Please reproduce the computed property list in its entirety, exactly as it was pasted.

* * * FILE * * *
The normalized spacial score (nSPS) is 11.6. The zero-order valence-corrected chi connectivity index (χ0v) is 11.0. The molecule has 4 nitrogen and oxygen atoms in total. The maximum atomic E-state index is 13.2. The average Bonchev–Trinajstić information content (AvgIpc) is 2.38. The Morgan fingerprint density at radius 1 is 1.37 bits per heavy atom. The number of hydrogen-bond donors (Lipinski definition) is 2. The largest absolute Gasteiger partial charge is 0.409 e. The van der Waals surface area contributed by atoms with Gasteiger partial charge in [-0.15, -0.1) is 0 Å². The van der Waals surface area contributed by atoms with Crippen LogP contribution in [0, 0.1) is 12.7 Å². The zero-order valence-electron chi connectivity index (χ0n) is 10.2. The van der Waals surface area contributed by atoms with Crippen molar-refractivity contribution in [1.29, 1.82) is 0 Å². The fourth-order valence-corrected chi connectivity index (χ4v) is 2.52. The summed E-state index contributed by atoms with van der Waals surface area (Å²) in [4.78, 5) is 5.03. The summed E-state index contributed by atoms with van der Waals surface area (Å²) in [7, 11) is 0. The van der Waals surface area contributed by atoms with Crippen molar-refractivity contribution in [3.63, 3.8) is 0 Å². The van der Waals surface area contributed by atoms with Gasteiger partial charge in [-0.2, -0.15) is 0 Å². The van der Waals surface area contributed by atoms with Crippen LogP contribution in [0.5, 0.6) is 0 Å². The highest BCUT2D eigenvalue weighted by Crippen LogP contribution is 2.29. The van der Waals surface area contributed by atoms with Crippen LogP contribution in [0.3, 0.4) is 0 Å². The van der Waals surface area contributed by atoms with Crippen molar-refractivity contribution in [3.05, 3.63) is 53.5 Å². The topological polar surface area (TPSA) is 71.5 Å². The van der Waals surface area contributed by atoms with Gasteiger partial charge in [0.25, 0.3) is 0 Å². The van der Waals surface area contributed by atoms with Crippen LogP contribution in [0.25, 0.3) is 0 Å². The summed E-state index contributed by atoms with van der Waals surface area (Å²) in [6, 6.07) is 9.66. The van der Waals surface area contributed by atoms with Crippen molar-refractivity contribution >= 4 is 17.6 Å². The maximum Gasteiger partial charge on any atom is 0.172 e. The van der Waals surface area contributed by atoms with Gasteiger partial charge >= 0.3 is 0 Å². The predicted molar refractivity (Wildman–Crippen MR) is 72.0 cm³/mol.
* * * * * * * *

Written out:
The normalized spacial score (nSPS) is 11.6. The zero-order valence-corrected chi connectivity index (χ0v) is 11.0. The molecule has 4 nitrogen and oxygen atoms in total. The maximum atomic E-state index is 13.2. The average Bonchev–Trinajstić information content (AvgIpc) is 2.38. The Morgan fingerprint density at radius 1 is 1.37 bits per heavy atom. The number of hydrogen-bond donors (Lipinski definition) is 2. The largest absolute Gasteiger partial charge is 0.409 e. The van der Waals surface area contributed by atoms with Gasteiger partial charge in [-0.15, -0.1) is 0 Å². The van der Waals surface area contributed by atoms with Crippen LogP contribution in [0, 0.1) is 12.7 Å². The zero-order valence-electron chi connectivity index (χ0n) is 10.2. The van der Waals surface area contributed by atoms with Crippen molar-refractivity contribution in [1.29, 1.82) is 0 Å². The fourth-order valence-corrected chi connectivity index (χ4v) is 2.52. The summed E-state index contributed by atoms with van der Waals surface area (Å²) in [4.78, 5) is 5.03. The summed E-state index contributed by atoms with van der Waals surface area (Å²) in [7, 11) is 0. The van der Waals surface area contributed by atoms with Crippen molar-refractivity contribution in [3.63, 3.8) is 0 Å². The van der Waals surface area contributed by atoms with Gasteiger partial charge in [-0.2, -0.15) is 0 Å². The van der Waals surface area contributed by atoms with Crippen LogP contribution in [0.5, 0.6) is 0 Å². The highest BCUT2D eigenvalue weighted by Crippen LogP contribution is 2.29. The van der Waals surface area contributed by atoms with Crippen LogP contribution in [0.3, 0.4) is 0 Å². The van der Waals surface area contributed by atoms with Crippen molar-refractivity contribution in [3.05, 3.63) is 53.5 Å². The topological polar surface area (TPSA) is 71.5 Å². The van der Waals surface area contributed by atoms with Gasteiger partial charge in [0.25, 0.3) is 0 Å². The van der Waals surface area contributed by atoms with Crippen LogP contribution in [0.25, 0.3) is 0 Å². The summed E-state index contributed by atoms with van der Waals surface area (Å²) in [6, 6.07) is 9.66. The van der Waals surface area contributed by atoms with Crippen molar-refractivity contribution >= 4 is 17.6 Å². The maximum Gasteiger partial charge on any atom is 0.172 e. The van der Waals surface area contributed by atoms with Gasteiger partial charge >= 0.3 is 0 Å². The predicted molar refractivity (Wildman–Crippen MR) is 72.0 cm³/mol.